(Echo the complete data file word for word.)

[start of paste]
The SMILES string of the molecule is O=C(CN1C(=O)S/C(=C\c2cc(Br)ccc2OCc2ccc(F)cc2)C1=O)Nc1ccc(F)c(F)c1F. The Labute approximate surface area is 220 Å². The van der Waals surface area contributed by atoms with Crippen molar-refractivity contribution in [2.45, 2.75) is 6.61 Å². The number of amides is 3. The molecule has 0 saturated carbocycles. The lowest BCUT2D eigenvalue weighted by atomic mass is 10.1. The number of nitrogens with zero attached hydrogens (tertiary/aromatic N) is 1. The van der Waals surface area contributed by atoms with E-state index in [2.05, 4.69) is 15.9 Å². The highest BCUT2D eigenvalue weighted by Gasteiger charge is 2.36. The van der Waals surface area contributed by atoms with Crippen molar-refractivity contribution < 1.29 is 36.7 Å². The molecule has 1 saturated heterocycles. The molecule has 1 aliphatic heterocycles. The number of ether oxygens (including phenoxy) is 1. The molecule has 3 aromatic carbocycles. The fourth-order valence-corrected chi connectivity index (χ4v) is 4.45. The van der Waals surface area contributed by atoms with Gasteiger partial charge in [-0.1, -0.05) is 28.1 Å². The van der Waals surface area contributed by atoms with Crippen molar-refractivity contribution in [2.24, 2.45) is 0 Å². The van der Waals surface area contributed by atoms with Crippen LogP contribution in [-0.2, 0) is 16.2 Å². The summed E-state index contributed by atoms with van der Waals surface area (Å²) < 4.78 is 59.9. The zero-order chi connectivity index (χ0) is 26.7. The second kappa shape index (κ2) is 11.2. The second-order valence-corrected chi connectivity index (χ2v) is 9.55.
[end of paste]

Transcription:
The SMILES string of the molecule is O=C(CN1C(=O)S/C(=C\c2cc(Br)ccc2OCc2ccc(F)cc2)C1=O)Nc1ccc(F)c(F)c1F. The Labute approximate surface area is 220 Å². The van der Waals surface area contributed by atoms with Crippen molar-refractivity contribution in [2.45, 2.75) is 6.61 Å². The number of amides is 3. The molecule has 0 saturated carbocycles. The lowest BCUT2D eigenvalue weighted by atomic mass is 10.1. The number of nitrogens with zero attached hydrogens (tertiary/aromatic N) is 1. The van der Waals surface area contributed by atoms with E-state index in [2.05, 4.69) is 15.9 Å². The highest BCUT2D eigenvalue weighted by Gasteiger charge is 2.36. The van der Waals surface area contributed by atoms with Crippen molar-refractivity contribution < 1.29 is 36.7 Å². The molecule has 1 saturated heterocycles. The molecule has 1 aliphatic heterocycles. The number of ether oxygens (including phenoxy) is 1. The molecule has 3 aromatic carbocycles. The fourth-order valence-corrected chi connectivity index (χ4v) is 4.45. The van der Waals surface area contributed by atoms with Gasteiger partial charge in [-0.1, -0.05) is 28.1 Å². The van der Waals surface area contributed by atoms with Crippen molar-refractivity contribution in [2.24, 2.45) is 0 Å². The van der Waals surface area contributed by atoms with Crippen LogP contribution in [-0.2, 0) is 16.2 Å². The summed E-state index contributed by atoms with van der Waals surface area (Å²) < 4.78 is 59.9. The zero-order chi connectivity index (χ0) is 26.7. The second kappa shape index (κ2) is 11.2. The second-order valence-corrected chi connectivity index (χ2v) is 9.55.